Prof. Sanjiv Kumar Gupta1, Dr. Ajai Kumar2, Dr. Arun Sharma1, Dr. Siddharth Agrawal1, Dr. Vishal Katiyar1
1Department of Ophthalmology, King George’s Medical University, Lucknow, U.P., India; 2Jan Kalyan Eye Hospital, A-1040, Indira Nagar, Lucknow, U.P., India
Corresponding Author: email@example.com
Journal MTM 4:3:39–42, 2015
Video recording and still photography is an essential component for documenting surgical and clinical details. Additionally videos have important role in skill transfer, demonstration of new procedures, and as material of clinical evidence. We here describe the use of an Android smartphone, (HTC Incredible S) for capturing High Definition (HD) video of ocular surgery through the assistant observer scope of an operating microscope.
We have described the arrangement used to mount the smartphone to microscope and discussed the advantages and limitations of this arrangement when compared to a conventional capturing and recording system used with the operating microscope.
Dr. Rahul Chakrabarti, Dr. Chandrashan Perera
Journal MTM 4:3:1, 2015
It is with great pleasure that the editorial board presents in the third issue of the Journal for this year a glimpse of the potential for virtual reality (VR) environments in patient care. In the current issue, Lehman1 and colleagues discuss the current capabilities and limitations of virtual reality environments in assessing the safety of patients in a spectrum of “real-world” settings. The authors highlight poignant examples of VR in simulating complex tasks of personal and social activities of daily living such as shopping, behavior control, memory and attention. Whilst these examples give a glimpse of the current capacity of VR, there remain questions regarding the validity and sensitivity of methods to test these applications. As discussed by the authors, the major foreseeable challenge is the ability of VR devices to remain sensitive to the tasks performed, whilst having the external validity to test the device against a broad range of contexts and situations.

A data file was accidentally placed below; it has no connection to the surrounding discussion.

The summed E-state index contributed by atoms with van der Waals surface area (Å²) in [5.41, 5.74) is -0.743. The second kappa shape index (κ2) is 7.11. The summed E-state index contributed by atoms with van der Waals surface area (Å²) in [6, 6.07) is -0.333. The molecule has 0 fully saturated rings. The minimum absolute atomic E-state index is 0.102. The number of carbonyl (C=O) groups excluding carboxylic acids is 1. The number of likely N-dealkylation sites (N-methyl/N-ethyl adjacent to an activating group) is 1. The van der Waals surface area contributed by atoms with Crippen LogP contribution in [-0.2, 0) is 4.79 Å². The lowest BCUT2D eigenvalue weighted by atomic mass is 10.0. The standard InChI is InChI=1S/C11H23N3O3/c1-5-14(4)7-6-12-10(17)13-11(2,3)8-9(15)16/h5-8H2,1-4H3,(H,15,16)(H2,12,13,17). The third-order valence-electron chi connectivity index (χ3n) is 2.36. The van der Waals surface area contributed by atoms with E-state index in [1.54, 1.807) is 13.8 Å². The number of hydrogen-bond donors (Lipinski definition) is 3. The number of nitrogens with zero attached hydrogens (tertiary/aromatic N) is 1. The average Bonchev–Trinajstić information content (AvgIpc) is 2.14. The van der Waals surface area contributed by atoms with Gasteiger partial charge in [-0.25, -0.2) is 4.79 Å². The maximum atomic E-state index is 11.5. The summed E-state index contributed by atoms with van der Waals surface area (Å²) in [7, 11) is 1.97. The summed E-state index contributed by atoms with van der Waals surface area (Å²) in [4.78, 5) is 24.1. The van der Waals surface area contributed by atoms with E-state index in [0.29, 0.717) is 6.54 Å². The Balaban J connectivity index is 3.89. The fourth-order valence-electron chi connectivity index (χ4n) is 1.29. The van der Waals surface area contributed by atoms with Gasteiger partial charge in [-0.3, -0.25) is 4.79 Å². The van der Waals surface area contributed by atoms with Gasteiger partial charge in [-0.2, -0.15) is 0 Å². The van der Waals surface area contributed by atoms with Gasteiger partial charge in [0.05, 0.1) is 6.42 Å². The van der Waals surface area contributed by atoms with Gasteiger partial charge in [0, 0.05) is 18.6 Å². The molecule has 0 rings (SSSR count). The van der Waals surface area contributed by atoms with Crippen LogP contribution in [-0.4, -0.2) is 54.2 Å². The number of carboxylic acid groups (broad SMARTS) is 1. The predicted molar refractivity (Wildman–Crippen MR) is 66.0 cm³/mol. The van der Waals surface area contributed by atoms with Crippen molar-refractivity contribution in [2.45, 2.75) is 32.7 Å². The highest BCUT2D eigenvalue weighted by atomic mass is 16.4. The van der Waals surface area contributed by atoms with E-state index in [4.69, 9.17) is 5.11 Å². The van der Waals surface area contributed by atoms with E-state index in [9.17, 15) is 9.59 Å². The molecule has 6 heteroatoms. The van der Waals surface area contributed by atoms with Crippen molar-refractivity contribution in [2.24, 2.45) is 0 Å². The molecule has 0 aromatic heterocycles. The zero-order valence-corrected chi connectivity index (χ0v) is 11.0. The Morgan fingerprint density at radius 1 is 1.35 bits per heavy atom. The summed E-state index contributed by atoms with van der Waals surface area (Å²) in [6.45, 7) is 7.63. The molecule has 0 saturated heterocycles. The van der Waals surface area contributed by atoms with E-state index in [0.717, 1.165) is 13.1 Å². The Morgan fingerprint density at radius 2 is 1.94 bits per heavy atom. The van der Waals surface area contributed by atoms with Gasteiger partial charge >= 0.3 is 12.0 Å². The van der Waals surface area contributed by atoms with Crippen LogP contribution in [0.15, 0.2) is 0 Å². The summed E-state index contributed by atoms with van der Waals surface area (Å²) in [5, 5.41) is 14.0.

Leigh A. Lehman, PhD
Center for Innovation on Disability and Rehabilitation Research, 151-B, NF/SG VA Medical Center, 1601 SW Archer Road, Gainesville, Florida 32608, USA
Corresponding Author: firstname.lastname@example.org
Journal MTM 4:3:26–31, 2015
The Potential Value of Virtual Environments (VEs) in Rehabilitation
Virtual Environments (VEs) are computer-generated immersive, interactive simulations.1 These controlled settings can be designed to enable assessment and training of a wide variety of daily tasks, including those that are difficult to practice in the real-world for practical and safety reasons.2,3 The use of VEs has attracted increased interest as shown by increasing publications in the realm of rehabilitation. VEs are especially promising in the area of rehabilitation of instrumental activities of daily living (IADLs).4 Despite this recent growth in research, the use of these technologies lacks the validation necessary to establish them as standard practices in rehabilitation. Given the growing use and potential of VEs in rehabilitation, there is a need for specific guidelines to be established for the validity testing of these constructs.